By Veturi Srivatsa
A Supreme Court bench, headed by outgoing Chief Justice Tirath Singh Thakur, on Monday finally put its stamp on the Justic Rajendra Mal Lodha Committee report by ordering the removal of Anurag Thakur as president of the Indian cricket board and Ajay Shirkey as its secretary.
It took a year for the apex court to bring an end to a long, bitter argument over a new template for transparency, accountability and good governance to what is considered as the best run and financially sound sports orgnaisation.
The verdict is on expected lines, except that it could have had a relook at the one-state-one-vote and the tenure of office, if certainly not the age cap of 70, and somewhat modified the order.
Curiously, though the verdict has been delayed till a day before Thakur is to lay down his office. The only logical explanation could be to give the board to exhaust all its avenues to argue the historic case.
The board kept arguing that there was nothing wrong with its administration, citing how well it has spent its money in creating excellent infrastructure throughout the country to pave the way for India to become number one team in the world.
The court was obviously not impressed as the independent auditors appointed by the board itself found leakages and siphoning of funds by some of its state units without submitting certificates of utility.
The court has, however, did not accept the names suggested by the Lodha Committee to run the affairs of the board board in the interim after sacking the top officials and instead requested legal luminaries Fali Nariman and Gopal Subramaniam to help it in nominating persons of impeccable integrity for the panel of administrators.
The court has not left the matter to rest by removing Thakur, it has also initiated contempt proceedings against sacked board chief. He has to respond as to why he should not be held liable for obstructing the implementation of the court’s directions on reforms.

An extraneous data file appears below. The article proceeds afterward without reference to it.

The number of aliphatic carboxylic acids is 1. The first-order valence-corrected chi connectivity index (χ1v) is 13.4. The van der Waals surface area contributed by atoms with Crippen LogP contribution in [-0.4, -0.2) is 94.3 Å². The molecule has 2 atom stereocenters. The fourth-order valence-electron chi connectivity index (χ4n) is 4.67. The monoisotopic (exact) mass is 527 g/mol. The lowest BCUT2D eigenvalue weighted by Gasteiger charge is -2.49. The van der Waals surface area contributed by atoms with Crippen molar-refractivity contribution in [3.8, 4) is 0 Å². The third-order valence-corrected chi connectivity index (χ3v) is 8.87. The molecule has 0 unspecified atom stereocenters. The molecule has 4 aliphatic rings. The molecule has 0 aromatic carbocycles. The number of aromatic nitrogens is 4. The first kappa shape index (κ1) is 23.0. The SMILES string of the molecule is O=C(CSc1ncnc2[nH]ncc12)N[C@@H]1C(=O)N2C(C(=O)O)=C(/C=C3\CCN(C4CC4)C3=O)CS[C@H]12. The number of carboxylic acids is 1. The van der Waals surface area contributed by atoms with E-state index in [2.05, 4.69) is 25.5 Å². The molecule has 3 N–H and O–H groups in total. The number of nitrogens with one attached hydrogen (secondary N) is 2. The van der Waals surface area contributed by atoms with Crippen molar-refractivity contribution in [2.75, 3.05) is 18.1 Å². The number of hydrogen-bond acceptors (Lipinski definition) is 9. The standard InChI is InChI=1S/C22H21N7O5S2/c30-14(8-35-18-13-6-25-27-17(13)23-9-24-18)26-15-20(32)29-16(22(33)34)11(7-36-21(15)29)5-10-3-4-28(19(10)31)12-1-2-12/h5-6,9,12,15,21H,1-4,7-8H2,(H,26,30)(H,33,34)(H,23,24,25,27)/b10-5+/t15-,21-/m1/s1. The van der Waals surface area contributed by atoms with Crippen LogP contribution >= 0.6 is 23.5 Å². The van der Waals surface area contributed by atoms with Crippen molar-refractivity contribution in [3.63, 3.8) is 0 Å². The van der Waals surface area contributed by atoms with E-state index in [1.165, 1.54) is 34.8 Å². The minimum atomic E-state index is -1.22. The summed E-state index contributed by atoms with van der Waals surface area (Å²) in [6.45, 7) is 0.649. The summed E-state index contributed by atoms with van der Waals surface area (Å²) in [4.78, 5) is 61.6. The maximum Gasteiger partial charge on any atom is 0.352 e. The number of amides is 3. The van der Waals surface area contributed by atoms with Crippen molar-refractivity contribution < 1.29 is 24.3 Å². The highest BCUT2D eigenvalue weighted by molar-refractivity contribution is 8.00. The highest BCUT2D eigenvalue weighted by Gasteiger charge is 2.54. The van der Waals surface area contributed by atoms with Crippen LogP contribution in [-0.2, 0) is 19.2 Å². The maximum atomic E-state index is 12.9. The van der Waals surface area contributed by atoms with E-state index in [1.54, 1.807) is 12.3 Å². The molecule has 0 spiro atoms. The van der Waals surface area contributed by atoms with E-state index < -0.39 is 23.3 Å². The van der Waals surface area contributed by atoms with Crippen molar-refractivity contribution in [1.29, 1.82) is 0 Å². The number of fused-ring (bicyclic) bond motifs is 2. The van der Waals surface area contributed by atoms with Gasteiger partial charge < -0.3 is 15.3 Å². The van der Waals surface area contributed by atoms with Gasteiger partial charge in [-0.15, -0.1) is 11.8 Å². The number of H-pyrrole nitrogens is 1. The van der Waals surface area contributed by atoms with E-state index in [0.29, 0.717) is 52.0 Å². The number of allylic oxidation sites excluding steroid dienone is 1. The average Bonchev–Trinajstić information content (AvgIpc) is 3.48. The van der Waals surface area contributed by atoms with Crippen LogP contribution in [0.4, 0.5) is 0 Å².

In his initial reaction to the verdict, Anurag Thakur said for him it is not a personal battle, the fight is for the autonomy of the sports body.
Even as he stated that he respects the court judgment, he took the cue from former board president Sharad Pawar, saying if the apex court feels that board can do better under retired judges, I wish them all the best.
Pawar told the captains of the industry at the FICCI annual General Meeting a couple of weeks ago that the Supreme Court, which has so far been guiding how to run the country, will now decide how to organise cricket! He did not want to elaborate his remark for what he said “fear of facing contempt of court proceedings”.
As the case dragged on for a year, some of the state associations were putting the succession order in place their kin to take over. But that may not allow them to run either the board or their state units with remote control all that easily as the CEOs will now on be calling the shots.
Rats have already started fleeing. A couple of them did in the last two months when the Lodha Committee exposed the misdeeds of these state units. The first state to announce that it will fall in line soon after the judgment is Andhra Pradesh, whose secretary Gokaraju Gangaraju, Member of Parliament from Andhra, belonging to Bharatiya Janata Party like Anurag Thakur, the young MP from Hamirpur in Himachal Pradesh.
Like a good politician Gangaraju defended the delay in seeing the virtues in the Lodha Committee recommendations and quipped: Everyone was together but now that the verdict is out there is no question of defiance!
As Gangaraju added that the board officials have spent long enough to know how to run the administration, implying the politicians in the board will go about their work.
The same politicians can create chaos, more so in the states, but as the Lodha Panel have made sure there are enough safety valves to implement the July 18 apex court order. They could disregard timelines up to a point, but will realize now that they cannot disobey any longer as there is no escape route.
As Justice Lodha said his committee’s report could as well be a model standing order for other sports orgnaisations in the country, ending the “monopoly of a few people in controlling them for years and decades”.
The time is ripe to enforce the excellent template on the Indian Olympic Association (IOA) when nothing seems to be going right for it.
Neither the IOA, along with its affiliated state units, nor the national federations will easily accept it, but they can be compelled to do so like the apex court did in the case of the cricket board.
Indian sport is in the process of a great churning and something good will come out of it.